Monday, April 07, 2014

Will Russia need to invade Ukraine to “protect ethnic Russians?”
Ukraine: Pro-Russians storm offices in Donetsk, Luhansk, Kharkiv
Pro-Russian protesters have stormed government buildings in three eastern Ukrainian cities.
In Donetsk, Luhansk and Kharkiv they clashed with police, hung Russian flags from the buildings and called for a referendum on independence.
Ukraine's acting president called an emergency security meeting in response.
… In a message posted on his Facebook account, he said: "The people who have gathered are not many but they are very aggressive. The situation will be brought under control without bloodshed. But at the same time, a firm approach will be used against all who attack government buildings, law enforcement officers and other citizens."

I'm assuming this is not related to the Ukraine. Probably not to Snowden, either. But, like Putin, this could be someone with an old KGB mindset.
Michael Riley reports:
Hackers who raided the credit-card payment system of Neiman Marcus Group Ltd. belong to a sophisticated Russian syndicate that has stolen more than 160 million credit-card numbers from retailers over seven years, according to people with knowledge of the matter.
The Russian group is well known to U.S. authorities, who have indicted several members and linked it to pillaging more than 100 companies, including Citigroup Inc. and J.C. Penney Co.
Read more on Bloomberg Businessweek.

TSA again. If you have no choice (“You wanna fly? Den youse gotta get soiched!) have you given “consent?”
Orin Kerr writes:
My co-blogger David Post says that the Fourth Amendment allows air travelers to leave airport security screening areas if they wish without the TSA’s permission:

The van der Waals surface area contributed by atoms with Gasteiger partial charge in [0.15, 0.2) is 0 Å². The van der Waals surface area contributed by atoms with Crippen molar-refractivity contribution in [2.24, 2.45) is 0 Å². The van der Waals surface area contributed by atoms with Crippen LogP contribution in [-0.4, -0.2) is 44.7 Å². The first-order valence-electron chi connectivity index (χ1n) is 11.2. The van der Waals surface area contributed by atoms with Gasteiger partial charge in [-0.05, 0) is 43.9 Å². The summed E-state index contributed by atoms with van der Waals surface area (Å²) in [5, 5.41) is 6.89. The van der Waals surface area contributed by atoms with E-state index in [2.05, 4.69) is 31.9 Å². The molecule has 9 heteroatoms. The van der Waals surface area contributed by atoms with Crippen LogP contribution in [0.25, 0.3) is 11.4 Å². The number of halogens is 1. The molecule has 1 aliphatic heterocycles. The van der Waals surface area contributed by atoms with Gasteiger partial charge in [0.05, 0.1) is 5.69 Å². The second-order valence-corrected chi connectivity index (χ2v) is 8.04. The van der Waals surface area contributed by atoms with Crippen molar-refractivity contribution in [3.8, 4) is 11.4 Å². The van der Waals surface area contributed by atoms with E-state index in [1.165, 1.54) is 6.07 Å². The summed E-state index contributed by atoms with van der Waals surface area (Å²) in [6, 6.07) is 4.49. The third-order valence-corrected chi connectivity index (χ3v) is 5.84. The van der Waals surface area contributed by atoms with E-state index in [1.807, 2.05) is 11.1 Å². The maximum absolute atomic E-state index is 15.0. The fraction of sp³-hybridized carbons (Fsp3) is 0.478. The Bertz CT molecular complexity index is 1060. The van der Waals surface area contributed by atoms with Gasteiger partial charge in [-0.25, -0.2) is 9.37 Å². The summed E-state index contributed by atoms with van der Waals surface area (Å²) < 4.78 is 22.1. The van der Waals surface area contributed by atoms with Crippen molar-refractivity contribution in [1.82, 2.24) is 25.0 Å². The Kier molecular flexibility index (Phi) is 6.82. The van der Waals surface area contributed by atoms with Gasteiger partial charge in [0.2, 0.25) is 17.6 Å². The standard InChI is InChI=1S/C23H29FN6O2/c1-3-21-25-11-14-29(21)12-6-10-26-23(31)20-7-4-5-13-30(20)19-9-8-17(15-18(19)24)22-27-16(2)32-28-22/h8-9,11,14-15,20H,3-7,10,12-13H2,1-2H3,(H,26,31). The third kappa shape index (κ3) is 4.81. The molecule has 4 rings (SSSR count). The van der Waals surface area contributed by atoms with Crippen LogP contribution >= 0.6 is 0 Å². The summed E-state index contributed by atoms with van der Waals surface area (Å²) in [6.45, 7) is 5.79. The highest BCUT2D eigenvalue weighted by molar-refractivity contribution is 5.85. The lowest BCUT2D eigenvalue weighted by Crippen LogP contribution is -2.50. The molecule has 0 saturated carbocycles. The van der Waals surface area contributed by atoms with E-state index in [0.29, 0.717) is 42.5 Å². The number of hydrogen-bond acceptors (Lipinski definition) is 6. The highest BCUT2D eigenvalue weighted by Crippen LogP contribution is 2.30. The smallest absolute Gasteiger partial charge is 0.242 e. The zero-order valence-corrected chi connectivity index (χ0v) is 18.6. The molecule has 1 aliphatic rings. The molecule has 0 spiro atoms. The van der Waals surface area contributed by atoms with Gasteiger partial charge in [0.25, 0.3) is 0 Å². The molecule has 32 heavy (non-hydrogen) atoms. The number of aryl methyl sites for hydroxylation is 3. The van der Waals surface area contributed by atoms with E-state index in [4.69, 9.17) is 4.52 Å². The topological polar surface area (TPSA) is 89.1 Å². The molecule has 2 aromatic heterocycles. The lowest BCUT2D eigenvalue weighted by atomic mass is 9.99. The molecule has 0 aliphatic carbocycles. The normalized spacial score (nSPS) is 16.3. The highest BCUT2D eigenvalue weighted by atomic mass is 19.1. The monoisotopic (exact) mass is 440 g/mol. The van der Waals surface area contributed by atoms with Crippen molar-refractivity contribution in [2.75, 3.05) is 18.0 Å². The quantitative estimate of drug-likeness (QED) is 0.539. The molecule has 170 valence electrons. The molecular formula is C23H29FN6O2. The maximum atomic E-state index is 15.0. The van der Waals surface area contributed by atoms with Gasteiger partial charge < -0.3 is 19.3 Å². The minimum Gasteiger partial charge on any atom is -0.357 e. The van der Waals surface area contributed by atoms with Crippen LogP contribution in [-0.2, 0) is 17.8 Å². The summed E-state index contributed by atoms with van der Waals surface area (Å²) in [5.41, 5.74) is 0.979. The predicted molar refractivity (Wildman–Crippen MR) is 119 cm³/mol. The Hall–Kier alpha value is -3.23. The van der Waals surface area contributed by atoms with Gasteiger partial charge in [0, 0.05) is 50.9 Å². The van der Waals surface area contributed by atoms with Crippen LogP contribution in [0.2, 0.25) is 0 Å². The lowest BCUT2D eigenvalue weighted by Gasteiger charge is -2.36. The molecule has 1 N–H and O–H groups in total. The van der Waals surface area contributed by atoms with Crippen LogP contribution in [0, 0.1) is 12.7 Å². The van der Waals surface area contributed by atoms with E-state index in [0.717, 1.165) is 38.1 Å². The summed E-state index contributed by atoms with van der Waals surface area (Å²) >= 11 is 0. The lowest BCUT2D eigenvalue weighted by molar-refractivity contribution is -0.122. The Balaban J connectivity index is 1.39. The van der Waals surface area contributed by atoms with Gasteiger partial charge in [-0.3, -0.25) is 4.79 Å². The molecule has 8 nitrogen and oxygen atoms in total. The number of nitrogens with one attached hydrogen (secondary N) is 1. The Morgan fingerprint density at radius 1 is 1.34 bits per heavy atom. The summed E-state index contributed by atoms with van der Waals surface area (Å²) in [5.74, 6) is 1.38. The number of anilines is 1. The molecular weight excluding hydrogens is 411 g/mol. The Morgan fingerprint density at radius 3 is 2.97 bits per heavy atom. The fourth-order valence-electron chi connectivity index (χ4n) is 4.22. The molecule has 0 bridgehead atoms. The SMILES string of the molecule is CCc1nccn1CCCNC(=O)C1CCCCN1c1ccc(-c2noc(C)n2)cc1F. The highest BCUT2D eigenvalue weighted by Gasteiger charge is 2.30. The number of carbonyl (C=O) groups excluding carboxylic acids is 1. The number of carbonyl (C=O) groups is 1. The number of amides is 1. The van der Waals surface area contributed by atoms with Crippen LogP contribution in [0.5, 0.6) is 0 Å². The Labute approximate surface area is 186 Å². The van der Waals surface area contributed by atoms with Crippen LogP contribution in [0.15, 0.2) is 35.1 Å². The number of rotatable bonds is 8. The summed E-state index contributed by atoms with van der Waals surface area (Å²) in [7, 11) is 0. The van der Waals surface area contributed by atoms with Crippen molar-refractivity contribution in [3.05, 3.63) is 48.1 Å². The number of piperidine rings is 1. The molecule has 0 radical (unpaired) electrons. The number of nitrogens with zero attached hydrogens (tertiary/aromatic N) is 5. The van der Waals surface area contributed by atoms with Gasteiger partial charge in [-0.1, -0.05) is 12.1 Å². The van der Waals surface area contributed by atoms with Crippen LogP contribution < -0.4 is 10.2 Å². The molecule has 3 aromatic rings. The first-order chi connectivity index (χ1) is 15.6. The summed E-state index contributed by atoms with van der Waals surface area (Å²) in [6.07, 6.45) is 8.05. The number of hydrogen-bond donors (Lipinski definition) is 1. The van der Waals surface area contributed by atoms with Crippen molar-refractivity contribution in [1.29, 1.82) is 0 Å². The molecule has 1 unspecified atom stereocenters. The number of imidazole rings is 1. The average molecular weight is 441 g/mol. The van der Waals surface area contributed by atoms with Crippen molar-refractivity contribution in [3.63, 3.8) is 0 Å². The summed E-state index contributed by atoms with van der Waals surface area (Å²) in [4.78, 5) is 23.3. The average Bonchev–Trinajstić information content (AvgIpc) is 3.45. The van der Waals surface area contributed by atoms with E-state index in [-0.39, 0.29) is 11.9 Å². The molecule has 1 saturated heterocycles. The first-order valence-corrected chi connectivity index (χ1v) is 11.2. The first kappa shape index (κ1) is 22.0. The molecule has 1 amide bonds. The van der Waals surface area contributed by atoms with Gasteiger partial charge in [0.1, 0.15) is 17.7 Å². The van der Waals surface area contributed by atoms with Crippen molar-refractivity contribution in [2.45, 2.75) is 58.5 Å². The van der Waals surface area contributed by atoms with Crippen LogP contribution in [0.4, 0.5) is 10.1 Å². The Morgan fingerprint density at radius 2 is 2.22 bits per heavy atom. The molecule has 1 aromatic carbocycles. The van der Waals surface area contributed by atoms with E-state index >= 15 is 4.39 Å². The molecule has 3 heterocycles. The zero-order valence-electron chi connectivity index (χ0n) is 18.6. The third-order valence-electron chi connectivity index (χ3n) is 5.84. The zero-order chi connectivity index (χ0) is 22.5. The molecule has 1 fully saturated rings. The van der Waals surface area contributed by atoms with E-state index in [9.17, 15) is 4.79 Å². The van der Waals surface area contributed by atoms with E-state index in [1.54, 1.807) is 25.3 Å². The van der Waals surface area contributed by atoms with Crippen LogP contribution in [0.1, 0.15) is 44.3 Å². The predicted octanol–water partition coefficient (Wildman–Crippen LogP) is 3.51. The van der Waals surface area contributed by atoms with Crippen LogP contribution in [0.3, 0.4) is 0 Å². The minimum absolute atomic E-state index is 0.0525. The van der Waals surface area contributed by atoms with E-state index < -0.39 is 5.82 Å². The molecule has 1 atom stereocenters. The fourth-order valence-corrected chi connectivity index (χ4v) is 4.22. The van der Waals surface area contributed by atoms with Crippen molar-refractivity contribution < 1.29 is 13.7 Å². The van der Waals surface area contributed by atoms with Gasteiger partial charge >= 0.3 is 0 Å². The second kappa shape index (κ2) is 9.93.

I am permitted to leave [the screening area] without TSA permission, whether they like it or not, because the Fourth Amendment’s prohibition on “unreasonable . . . seizures” gives me that permission. We have a word for this, too, in the law, when government agents don’t allow us to leave freely: ”being in custody.” And the government cannot put me in custody when they have absolutely no reason to believe that I have broken the law – the 4th Amendment prohibits that. Nor can they say “you’ve consented to being in custody when you go to the airport,” any more than they can say “you’ve consented to being in custody whenever you leave your home, so we can grab you and hold you whenever we damn please.”
It’s perhaps worth noting that the caselaw is generally to the contrary.
Read more on WaPo Volokh Conspiracy.

Perhaps governments should not be allowed to build government systems. Did no one notice this?
Diane Rado reports:
Just hours after the state launched a new, multimillion-dollar teacher licensing system last year, an educator logging in was shocked to find a serious security breach.
“I discovered that by doing a public search using any educator’s name, ALL of our personal information is available to everyone. This is alarming!” the educator emailed to a colleague. “I was able to put in your name and find out your address, phone number, and Social Security.”
During the months ahead, the glitch-prone system that has been compared to the Obama administration’s troubled Affordable Care Act website incorrectly labeled one educator a felon. Others were mistakenly listed as delinquent on child support, which could block them from getting a license, according to records obtained by the Tribune.